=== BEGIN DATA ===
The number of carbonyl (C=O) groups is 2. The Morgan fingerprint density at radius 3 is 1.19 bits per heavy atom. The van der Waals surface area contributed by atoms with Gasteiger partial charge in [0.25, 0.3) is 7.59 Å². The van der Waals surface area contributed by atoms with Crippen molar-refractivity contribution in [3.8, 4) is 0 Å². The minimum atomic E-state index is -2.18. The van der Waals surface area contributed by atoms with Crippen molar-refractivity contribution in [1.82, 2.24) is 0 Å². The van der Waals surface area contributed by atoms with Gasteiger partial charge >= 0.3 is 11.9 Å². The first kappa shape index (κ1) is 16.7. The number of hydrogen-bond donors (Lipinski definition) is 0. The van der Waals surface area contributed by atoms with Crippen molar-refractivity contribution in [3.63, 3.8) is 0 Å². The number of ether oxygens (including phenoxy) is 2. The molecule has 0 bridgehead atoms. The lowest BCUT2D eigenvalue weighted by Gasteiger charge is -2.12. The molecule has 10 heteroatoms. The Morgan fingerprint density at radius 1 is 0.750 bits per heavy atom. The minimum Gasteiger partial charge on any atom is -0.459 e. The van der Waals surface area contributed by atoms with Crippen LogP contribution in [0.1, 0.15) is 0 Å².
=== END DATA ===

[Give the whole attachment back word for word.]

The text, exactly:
The number of carbonyl (C=O) groups is 2. The Morgan fingerprint density at radius 3 is 1.19 bits per heavy atom. The van der Waals surface area contributed by atoms with Gasteiger partial charge in [0.25, 0.3) is 7.59 Å². The van der Waals surface area contributed by atoms with Crippen molar-refractivity contribution in [3.8, 4) is 0 Å². The minimum atomic E-state index is -2.18. The van der Waals surface area contributed by atoms with Crippen molar-refractivity contribution in [1.82, 2.24) is 0 Å². The van der Waals surface area contributed by atoms with Gasteiger partial charge >= 0.3 is 11.9 Å². The first kappa shape index (κ1) is 16.7. The number of hydrogen-bond donors (Lipinski definition) is 0. The van der Waals surface area contributed by atoms with Crippen molar-refractivity contribution in [3.63, 3.8) is 0 Å². The number of ether oxygens (including phenoxy) is 2. The molecule has 0 bridgehead atoms. The lowest BCUT2D eigenvalue weighted by Gasteiger charge is -2.12. The molecule has 10 heteroatoms. The Morgan fingerprint density at radius 1 is 0.750 bits per heavy atom. The minimum Gasteiger partial charge on any atom is -0.459 e. The van der Waals surface area contributed by atoms with Crippen LogP contribution in [0.1, 0.15) is 0 Å².